Not at this time. U.S. credit or debit cards, personal checks, and traveler’s checks cannot be used in Cuba so visitors should be prepared to pay for all transactions in cash, keeping in mind that the Cuban government does not allow use of the U.S. dollar.

What is the currency in Cuba?

Cuban Convertible Peso (CUC) – in 2011 the CUC was pegged to the US Dollar at par. It can only be converted when in Cuba with a 10% conversion tax.

Is it safe to walk around Cuba?

The security environment in Cuba is relatively stable and characterized by a strong military and police presence throughout the country. Demonstrations against the United States are less frequent and smaller than in past years. They are always approved and monitored by the Cuban government and have been peaceful in nature. The same cannot be said about state-organized demonstrations against domestic opposition groups, which can be violent. U.S. citizens should avoid all demonstrations.

What is the healthcare system like in Cuba?

Medical care in Cuba typically does not meet U.S. standards. While medical professionals are generally competent, many health facilities face shortages of medical supplies and bed space. Many medications are unavailable, so travelers to Cuba should bring with them any prescribed medicine in its original container and in amounts commensurate with personal use. Travelers may also wish to consider bringing small additional amounts of prescribed medicines and over-the-counter remedies in the event that a return to the United States is delayed for unforeseen reasons. A copy of the prescription and a letter from the prescribing physician explaining the need for prescription drugs may facilitate their entry into the country.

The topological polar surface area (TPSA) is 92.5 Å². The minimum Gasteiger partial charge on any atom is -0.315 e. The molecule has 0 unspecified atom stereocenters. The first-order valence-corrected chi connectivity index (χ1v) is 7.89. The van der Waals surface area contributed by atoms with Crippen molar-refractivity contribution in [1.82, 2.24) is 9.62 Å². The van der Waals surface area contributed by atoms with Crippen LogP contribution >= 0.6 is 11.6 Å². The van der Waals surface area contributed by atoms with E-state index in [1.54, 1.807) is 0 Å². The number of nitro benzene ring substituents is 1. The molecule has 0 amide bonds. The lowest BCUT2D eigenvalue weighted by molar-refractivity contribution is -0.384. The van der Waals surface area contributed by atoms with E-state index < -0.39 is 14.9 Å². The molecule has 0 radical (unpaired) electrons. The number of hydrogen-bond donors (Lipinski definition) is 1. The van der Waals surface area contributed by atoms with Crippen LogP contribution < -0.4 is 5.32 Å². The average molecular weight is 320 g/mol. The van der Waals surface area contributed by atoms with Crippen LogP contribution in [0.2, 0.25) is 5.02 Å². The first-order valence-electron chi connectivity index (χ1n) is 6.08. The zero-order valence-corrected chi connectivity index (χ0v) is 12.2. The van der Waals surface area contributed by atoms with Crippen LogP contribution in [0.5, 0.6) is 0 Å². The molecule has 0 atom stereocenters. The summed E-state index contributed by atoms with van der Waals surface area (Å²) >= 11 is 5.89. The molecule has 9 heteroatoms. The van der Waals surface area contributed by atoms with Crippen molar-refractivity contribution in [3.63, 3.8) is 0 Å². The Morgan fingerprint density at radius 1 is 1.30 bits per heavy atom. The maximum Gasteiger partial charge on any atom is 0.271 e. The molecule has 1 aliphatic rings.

How do I order a Cuban sandwich in Cuba?

Ask for a “sandwich mixto” at lunch. If the sun is down and you’re leaving the bar ask for a “medianoche”. Though, we warn you they may be different than the sandwich you enjoyed when last in Miami!